Strongly agree -> Somewhat agree -> Slightly agree -> slightly disagree -> Somewhat disagree -> Strongly disagree

I noticed that there was no “neither agree nor disagree” option, for which I’m grateful. Otherwise that would have been my first choice with too many statements.

Very briefly, my position compared to the NZ average is as follows:


I am significantly more in favour of biculturalism than average based on the following propositions:

  • somewhat agree that a history of discrimination has created conditions that make it difficult for Māori to be successful.
  • slightly disagree that Māori should not receive any special treatment.
  • strongly agree that Māori culture is something that all New Zealanders can take pride in, no matter their background.


I have an extremely outward view compared with the average NZer based on the following propositions:

  • strongly agree that refugees should be welcomed in New Zealand.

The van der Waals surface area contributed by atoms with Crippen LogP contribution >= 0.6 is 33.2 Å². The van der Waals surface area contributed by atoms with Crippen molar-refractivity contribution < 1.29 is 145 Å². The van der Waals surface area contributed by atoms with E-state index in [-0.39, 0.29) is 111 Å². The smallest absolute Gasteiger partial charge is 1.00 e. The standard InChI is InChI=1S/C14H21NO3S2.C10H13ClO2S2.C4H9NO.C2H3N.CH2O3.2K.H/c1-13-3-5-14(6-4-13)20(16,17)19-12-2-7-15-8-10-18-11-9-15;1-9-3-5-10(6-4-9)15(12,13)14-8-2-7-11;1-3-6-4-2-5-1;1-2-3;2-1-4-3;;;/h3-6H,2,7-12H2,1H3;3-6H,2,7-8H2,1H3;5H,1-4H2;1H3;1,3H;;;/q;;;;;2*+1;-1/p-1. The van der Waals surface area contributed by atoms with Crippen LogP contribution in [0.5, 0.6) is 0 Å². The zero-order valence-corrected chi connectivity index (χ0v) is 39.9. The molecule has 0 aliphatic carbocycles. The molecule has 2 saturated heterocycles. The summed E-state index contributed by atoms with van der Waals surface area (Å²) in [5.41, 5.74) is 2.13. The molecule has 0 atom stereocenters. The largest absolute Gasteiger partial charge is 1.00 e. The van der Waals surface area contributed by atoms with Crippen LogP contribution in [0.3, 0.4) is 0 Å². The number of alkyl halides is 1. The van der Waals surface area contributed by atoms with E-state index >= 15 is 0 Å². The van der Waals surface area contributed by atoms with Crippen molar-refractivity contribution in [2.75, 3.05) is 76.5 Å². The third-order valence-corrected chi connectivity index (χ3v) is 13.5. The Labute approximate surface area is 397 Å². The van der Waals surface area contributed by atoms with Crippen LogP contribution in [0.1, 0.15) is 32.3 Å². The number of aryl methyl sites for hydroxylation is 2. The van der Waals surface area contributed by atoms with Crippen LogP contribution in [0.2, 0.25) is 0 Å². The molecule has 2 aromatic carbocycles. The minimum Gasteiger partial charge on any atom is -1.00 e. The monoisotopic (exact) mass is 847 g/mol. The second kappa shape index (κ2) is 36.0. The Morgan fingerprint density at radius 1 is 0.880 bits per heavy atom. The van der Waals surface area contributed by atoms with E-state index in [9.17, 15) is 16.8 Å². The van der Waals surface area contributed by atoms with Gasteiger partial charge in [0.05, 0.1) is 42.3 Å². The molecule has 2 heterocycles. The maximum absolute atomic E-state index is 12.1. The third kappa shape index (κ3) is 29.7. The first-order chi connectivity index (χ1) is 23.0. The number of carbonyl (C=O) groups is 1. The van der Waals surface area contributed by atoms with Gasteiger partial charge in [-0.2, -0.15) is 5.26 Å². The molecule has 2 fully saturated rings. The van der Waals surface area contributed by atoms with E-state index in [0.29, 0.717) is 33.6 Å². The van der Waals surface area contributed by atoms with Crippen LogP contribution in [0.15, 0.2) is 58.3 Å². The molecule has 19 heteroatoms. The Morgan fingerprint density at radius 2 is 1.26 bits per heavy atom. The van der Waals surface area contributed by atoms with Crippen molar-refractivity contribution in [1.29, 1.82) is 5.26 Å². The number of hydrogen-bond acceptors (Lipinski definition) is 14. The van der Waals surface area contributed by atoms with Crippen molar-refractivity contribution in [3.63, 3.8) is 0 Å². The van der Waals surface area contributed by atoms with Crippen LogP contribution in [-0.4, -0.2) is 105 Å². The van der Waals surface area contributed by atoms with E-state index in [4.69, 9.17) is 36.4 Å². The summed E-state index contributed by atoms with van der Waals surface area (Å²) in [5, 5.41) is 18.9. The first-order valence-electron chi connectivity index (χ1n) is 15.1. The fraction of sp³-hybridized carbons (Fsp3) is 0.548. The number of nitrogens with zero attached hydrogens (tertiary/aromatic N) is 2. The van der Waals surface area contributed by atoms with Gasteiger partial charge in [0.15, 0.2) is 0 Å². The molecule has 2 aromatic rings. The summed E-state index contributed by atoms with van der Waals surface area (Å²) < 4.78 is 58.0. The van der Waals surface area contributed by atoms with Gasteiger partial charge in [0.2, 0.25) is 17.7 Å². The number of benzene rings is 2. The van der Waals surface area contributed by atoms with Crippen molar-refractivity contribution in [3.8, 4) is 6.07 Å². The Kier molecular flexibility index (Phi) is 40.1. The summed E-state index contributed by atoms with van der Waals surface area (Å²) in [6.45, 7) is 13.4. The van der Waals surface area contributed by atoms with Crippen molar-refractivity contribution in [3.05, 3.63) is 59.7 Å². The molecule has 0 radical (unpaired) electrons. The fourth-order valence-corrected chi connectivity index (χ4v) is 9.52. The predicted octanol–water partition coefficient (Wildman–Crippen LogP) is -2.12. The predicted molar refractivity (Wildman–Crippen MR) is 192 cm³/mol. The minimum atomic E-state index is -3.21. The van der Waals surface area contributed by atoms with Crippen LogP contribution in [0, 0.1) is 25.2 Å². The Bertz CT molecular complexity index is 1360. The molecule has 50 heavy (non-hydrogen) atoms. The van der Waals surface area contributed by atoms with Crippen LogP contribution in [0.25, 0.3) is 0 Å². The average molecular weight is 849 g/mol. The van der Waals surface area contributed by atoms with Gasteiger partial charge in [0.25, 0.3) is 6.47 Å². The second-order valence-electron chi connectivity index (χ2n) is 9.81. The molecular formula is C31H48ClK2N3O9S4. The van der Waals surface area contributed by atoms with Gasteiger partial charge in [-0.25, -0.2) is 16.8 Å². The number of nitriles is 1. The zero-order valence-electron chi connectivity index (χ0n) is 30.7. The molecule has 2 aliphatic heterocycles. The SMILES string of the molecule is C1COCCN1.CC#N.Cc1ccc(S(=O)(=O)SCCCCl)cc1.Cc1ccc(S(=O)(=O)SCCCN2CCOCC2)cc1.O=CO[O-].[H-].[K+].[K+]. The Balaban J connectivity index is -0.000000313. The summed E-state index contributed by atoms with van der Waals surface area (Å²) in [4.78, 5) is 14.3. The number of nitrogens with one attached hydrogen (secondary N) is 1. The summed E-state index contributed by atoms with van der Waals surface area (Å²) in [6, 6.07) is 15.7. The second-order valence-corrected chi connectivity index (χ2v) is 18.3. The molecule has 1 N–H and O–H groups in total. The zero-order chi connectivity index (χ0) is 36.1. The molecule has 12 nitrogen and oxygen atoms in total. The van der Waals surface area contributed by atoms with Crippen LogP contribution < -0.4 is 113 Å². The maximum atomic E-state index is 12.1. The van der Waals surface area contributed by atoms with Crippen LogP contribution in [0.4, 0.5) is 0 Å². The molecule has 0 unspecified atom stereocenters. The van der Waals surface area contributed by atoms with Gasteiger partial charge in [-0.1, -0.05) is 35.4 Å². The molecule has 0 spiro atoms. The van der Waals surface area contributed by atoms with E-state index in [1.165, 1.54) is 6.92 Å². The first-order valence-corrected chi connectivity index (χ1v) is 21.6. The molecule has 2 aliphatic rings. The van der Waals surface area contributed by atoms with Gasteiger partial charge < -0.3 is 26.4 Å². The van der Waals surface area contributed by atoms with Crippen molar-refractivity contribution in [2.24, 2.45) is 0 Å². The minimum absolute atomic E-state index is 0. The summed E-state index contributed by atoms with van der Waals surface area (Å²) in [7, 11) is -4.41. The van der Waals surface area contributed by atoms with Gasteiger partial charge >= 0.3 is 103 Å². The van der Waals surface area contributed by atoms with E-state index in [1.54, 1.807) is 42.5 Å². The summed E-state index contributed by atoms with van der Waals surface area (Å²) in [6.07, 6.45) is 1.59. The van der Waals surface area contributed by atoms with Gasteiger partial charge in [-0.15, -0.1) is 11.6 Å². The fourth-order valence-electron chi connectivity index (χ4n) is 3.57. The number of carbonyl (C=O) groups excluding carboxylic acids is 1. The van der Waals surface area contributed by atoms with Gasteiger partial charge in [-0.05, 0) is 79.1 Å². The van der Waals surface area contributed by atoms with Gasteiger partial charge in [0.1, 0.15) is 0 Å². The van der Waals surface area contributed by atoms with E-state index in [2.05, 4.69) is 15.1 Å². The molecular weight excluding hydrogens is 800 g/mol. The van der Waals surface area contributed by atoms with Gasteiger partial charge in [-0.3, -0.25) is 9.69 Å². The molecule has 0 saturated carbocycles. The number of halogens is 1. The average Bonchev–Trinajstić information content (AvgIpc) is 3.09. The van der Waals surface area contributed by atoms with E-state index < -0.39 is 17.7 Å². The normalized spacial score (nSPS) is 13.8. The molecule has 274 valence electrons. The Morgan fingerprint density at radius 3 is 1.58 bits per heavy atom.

• strongly disagree that New Zealand should focus only on domestic, not international, issues.
  • strongly agree that New Zealand should participate in humanitarian intervention efforts abroad.


I am significantly more pro-immigration than average based on the following propositions:

  • strongly agree that all immigrants can retain their cultural values without being any less of a New Zealander.
  • somewhat disagree that most immigrants these days don’t try hard enough to fit into New Zealand society.
  • somewhat disagree that immigration is a threat to New Zealand’s culture.

Perhaps the above are understandable considering the wife is an immigrant, as is a daughter-in-law. A little known fact is that almost one in four New Zealanders is an immigrant.


I have strong socialist leanings compared to the average Kiwi – much more than I thought. This is based on the following propositions:

  • strongly agree that in New Zealand, the gap between those with high incomes and those with low incomes is too large.
  • strongly agree that wealthy people have a greater obligation than everyone else to help those who are in need.
  • slightly disagree that no matter what circumstances you are born into, if you work hard enough you can be as successful as anyone else.